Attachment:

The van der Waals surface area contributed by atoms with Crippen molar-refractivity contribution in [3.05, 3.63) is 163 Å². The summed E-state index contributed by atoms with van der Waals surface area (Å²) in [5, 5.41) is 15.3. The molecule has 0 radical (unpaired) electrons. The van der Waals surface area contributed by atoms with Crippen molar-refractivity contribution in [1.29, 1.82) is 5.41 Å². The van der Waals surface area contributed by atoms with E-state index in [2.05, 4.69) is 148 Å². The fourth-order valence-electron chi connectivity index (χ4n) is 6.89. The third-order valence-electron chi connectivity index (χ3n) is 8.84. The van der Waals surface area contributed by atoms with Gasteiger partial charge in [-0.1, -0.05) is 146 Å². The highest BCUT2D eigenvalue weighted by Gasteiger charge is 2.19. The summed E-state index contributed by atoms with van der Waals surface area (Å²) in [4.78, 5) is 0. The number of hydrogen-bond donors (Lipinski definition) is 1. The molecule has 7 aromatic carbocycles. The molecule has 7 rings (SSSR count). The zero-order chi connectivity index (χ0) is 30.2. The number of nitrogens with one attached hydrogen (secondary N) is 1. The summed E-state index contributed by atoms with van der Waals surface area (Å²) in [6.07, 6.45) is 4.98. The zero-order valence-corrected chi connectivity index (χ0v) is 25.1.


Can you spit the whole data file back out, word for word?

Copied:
The van der Waals surface area contributed by atoms with Crippen molar-refractivity contribution in [3.05, 3.63) is 163 Å². The summed E-state index contributed by atoms with van der Waals surface area (Å²) in [5, 5.41) is 15.3. The molecule has 0 radical (unpaired) electrons. The van der Waals surface area contributed by atoms with Crippen molar-refractivity contribution in [1.29, 1.82) is 5.41 Å². The van der Waals surface area contributed by atoms with E-state index in [2.05, 4.69) is 148 Å². The fourth-order valence-electron chi connectivity index (χ4n) is 6.89. The third-order valence-electron chi connectivity index (χ3n) is 8.84. The van der Waals surface area contributed by atoms with Gasteiger partial charge in [-0.1, -0.05) is 146 Å². The highest BCUT2D eigenvalue weighted by Gasteiger charge is 2.19. The summed E-state index contributed by atoms with van der Waals surface area (Å²) in [4.78, 5) is 0. The number of hydrogen-bond donors (Lipinski definition) is 1. The molecule has 7 aromatic carbocycles. The molecule has 7 rings (SSSR count). The zero-order chi connectivity index (χ0) is 30.2. The number of nitrogens with one attached hydrogen (secondary N) is 1. The summed E-state index contributed by atoms with van der Waals surface area (Å²) in [6.07, 6.45) is 4.98. The zero-order valence-corrected chi connectivity index (χ0v) is 25.1.